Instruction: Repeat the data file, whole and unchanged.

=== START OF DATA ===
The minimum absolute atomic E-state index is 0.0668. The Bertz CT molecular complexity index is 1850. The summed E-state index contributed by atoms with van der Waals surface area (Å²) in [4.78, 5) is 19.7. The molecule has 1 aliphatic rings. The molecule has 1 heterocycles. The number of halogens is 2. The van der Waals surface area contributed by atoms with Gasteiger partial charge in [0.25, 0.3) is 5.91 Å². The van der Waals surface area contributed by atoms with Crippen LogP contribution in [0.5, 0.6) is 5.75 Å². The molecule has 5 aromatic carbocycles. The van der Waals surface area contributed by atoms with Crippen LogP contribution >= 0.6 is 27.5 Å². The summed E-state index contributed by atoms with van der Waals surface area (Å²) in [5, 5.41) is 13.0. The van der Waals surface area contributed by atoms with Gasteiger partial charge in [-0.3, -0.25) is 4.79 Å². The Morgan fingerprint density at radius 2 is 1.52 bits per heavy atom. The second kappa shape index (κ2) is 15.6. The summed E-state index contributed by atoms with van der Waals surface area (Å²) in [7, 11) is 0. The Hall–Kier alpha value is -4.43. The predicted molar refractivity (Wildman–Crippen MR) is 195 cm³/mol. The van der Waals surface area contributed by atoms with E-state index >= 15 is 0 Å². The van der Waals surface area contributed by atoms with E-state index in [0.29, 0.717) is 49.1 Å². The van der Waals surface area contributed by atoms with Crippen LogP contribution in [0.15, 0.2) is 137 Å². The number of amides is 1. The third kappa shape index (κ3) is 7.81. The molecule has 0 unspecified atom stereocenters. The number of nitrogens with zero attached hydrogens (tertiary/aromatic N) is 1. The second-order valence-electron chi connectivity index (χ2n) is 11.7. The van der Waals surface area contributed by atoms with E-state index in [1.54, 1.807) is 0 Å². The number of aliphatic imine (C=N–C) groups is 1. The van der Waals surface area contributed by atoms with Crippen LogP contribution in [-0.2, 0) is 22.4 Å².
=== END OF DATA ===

The minimum absolute atomic E-state index is 0.0668. The Bertz CT molecular complexity index is 1850. The summed E-state index contributed by atoms with van der Waals surface area (Å²) in [4.78, 5) is 19.7. The molecule has 1 aliphatic rings. The molecule has 1 heterocycles. The number of halogens is 2. The van der Waals surface area contributed by atoms with Gasteiger partial charge in [0.25, 0.3) is 5.91 Å². The van der Waals surface area contributed by atoms with Crippen LogP contribution in [0.5, 0.6) is 5.75 Å². The molecule has 5 aromatic carbocycles. The van der Waals surface area contributed by atoms with Crippen LogP contribution >= 0.6 is 27.5 Å². The summed E-state index contributed by atoms with van der Waals surface area (Å²) in [5, 5.41) is 13.0. The van der Waals surface area contributed by atoms with Gasteiger partial charge in [-0.3, -0.25) is 4.79 Å². The Morgan fingerprint density at radius 2 is 1.52 bits per heavy atom. The second kappa shape index (κ2) is 15.6. The summed E-state index contributed by atoms with van der Waals surface area (Å²) in [7, 11) is 0. The Hall–Kier alpha value is -4.43. The predicted molar refractivity (Wildman–Crippen MR) is 195 cm³/mol. The van der Waals surface area contributed by atoms with E-state index >= 15 is 0 Å². The van der Waals surface area contributed by atoms with E-state index in [0.29, 0.717) is 49.1 Å². The van der Waals surface area contributed by atoms with Crippen LogP contribution in [0.15, 0.2) is 137 Å². The number of amides is 1. The third kappa shape index (κ3) is 7.81. The molecule has 0 unspecified atom stereocenters. The number of nitrogens with zero attached hydrogens (tertiary/aromatic N) is 1. The second-order valence-electron chi connectivity index (χ2n) is 11.7. The van der Waals surface area contributed by atoms with E-state index in [1.54, 1.807) is 0 Å². The number of aliphatic imine (C=N–C) groups is 1. The van der Waals surface area contributed by atoms with Crippen LogP contribution in [-0.2, 0) is 22.4 Å².